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ID SilShelter

in Shelters - Tarps & Floorless

Average Rating
4.00 / 5 (4 reviews)

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john seward
( seward )
ID SilShelter on 12/13/2006 00:39:40 MST Report Post Print

Rating: 4 / 5

I've owned and used this tent for 30 nights in past 18 months and can compare it with several other tarp shelters I also use. At one pound it's less than half the weight of my next-heaviest shelter so, you can't argue with that.

It's much larger than my miserable one-person bivvy tent but essentially too small for two people.

I like the simplicity of SilShelter but ultimately I think a zippered door would be better and must recommend a look at Golight puptent-style tarp shelters that are thus equipped and competitive in weight and price.

Given onset of colder weather, I've started to feel that I need a bigger space even though mainly camp alone. Most of the time these days my camping doesn't really require hyper attention to weight. I purchased the 3-pound Hex tent. I think SilShelter is a pretty nice product though.

It takes some slight practice to get optimal set-up for SilShelter and I found putting it up as a sunscreen well above ground at beach especially challenging.

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Glenn Roberts
( garkjr )

Southwestern Ohio
ID Silshelter on 12/24/2007 06:05:36 MST Report Post Print

Rating: 4 / 5

I've used this off and on for several years, in combination with both the Integral Designs Bug Liner and a bivy sack (most often the ID Salathe.) I've found it to be a versatile, simple shelter.

It's light (about a pound, including stakes.) There are no guy lines to tangle, assuming a ground-level pitch using hiking poles inside; the tangle has always been a real turn-off about tarps for me. It pitches easily: stake out the floor in a rectangle, insert your hiking pole in the front, then add supplemental stakes and a second hiking pole inside toward the rear as desired. You can leave the front completely open, partially open, or closed. The overlapping closure, as opposed to a zipper, has never been any significant problem for me. This may be because I use a bivy rather than a groundsheet. I can see a potential for leakage to occur at the peak of the overlap, which could be an issue with a groundsheet; I've never had any problem with leakage, though.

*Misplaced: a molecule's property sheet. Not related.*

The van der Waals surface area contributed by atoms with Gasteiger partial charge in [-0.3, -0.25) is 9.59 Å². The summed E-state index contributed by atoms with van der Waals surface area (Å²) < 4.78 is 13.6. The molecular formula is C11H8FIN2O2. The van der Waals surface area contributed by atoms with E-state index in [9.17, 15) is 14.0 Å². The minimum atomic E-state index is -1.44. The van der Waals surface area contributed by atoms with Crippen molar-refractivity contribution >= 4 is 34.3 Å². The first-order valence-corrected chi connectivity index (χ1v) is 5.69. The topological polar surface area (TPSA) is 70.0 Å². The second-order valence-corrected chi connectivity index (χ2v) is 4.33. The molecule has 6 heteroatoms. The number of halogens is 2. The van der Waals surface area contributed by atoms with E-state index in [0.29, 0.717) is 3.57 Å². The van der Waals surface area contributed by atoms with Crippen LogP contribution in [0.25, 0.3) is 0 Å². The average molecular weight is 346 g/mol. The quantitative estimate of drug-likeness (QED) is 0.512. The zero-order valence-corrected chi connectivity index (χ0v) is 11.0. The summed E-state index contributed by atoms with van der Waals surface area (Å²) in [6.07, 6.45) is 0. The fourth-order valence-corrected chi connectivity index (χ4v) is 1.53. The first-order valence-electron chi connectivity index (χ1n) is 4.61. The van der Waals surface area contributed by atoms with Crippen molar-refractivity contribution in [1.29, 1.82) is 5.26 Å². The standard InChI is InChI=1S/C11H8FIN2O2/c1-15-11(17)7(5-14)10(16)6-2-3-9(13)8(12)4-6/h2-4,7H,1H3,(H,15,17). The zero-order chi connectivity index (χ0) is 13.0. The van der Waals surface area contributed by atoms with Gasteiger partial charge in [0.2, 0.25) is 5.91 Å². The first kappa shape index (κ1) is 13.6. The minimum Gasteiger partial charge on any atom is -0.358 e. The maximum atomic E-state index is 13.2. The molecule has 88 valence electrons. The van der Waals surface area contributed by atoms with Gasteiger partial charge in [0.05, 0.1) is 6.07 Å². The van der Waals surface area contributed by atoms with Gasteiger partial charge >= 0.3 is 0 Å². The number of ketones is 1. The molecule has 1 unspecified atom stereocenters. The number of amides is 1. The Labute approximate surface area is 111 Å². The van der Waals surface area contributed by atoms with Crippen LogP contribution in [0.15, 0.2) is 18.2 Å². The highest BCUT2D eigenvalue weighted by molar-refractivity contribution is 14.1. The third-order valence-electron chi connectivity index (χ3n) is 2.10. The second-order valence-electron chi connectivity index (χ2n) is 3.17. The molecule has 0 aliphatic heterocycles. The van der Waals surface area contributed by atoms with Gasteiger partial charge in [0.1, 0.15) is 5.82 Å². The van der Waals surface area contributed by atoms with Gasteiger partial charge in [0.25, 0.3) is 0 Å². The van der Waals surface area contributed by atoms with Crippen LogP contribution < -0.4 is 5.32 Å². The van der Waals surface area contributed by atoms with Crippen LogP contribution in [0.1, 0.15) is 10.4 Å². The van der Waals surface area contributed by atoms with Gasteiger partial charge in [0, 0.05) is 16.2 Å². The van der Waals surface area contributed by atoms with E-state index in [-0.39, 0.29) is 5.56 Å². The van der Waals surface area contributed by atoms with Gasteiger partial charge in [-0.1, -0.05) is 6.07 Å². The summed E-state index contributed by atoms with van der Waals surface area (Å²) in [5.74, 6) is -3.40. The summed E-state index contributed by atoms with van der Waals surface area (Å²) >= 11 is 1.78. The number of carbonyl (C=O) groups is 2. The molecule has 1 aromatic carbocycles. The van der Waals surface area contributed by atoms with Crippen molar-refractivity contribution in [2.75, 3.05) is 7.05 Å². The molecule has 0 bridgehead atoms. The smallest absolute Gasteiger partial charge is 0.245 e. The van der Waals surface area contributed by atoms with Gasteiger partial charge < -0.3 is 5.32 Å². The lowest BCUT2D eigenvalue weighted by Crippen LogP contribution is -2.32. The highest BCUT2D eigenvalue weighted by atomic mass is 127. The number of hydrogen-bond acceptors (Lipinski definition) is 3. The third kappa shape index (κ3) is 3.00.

I've found it a very roomy one person shelter, easy to enter and exit. The vestibule area has been adequate to hold wet gear, and it's nice to have some room beside the bivy for sorting gear or putting my boots on. Headroom is adequate. I question how comfortable it would be with two persons, however.

Although it can also be pitched different ways, like a regular tarp, I've never found it necessary; the basic design has always met my needs.

I've not been impressed with the Bug Liner that is designed for the Silshelter. It essentially creates a double-walled tent, at about the same weight and price. However, it doesn't function well in this mode; you're better off with something like a Seedhouse SL1 if you want that kind of shelter.

I've since moved on (some might say back) to an MSR Hubba, which I find more convenient and comfortable. But, for a single wall, floorless tent, the SilShelter can't be beat. Combined with a bivy, the shelter offers great versatility: I can use the bivy alone, to sleep under the stars; I can use the Silshelter alone for a quick lunchtime shelter in the rain; or I can use both for really great storm protection. (Of course, I can do all of this with my Hubba more simply.)

Edited by garkjr on 04/13/2008 08:31:06 MDT.

Price comparison from GearBuyer:
Integral Designs Silshelter priced at: $119.98
MSR Hubba priced at: $246.95 - $329.99
Shop Hubba products at GearBuyer
Steve Martell
( Steve )

Eastern Washington
ID Sil Shelter on 12/28/2007 08:12:49 MST Report Post Print

Rating: 3 / 5

Owned one of these before my current favorite--Gatewood Cape (5/5).

Pros: Very small stuff sack when stored, plenty of room for one+gear+small dog. Nice and light.

Cons: Single purpose use, takes more stakes (vs Gatewood) to get it taught, door closure can allow wind blown rain,etc to enter.

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Michael Reagan
( MichaelReagan )

Southern California
Good for two (close) friends on 12/28/2007 11:43:16 MST Report Post Print

Rating: 5 / 5

The SilShelter is the tarp of choice when my wife and I backpack together. It is just large enough for the two of us (Me: 6'3", 200#; She: 5'5", 120#) and provides better protection than the average flat tarp. She also likes that it provides an enclosed tent "feel" which helps her sleep better at night.

I used to take the SilShelter on solo trips as well until I bought the Gatewood Cape last year. Now that is my preferred one-man tarp, with the SilShelter being reserved for 2-person trips or trips that might actually see severe weather. In heavy rain or snow, the SilShelter makes a much better shelter for the solo hiker than the smaller Gatewood, IMHO.


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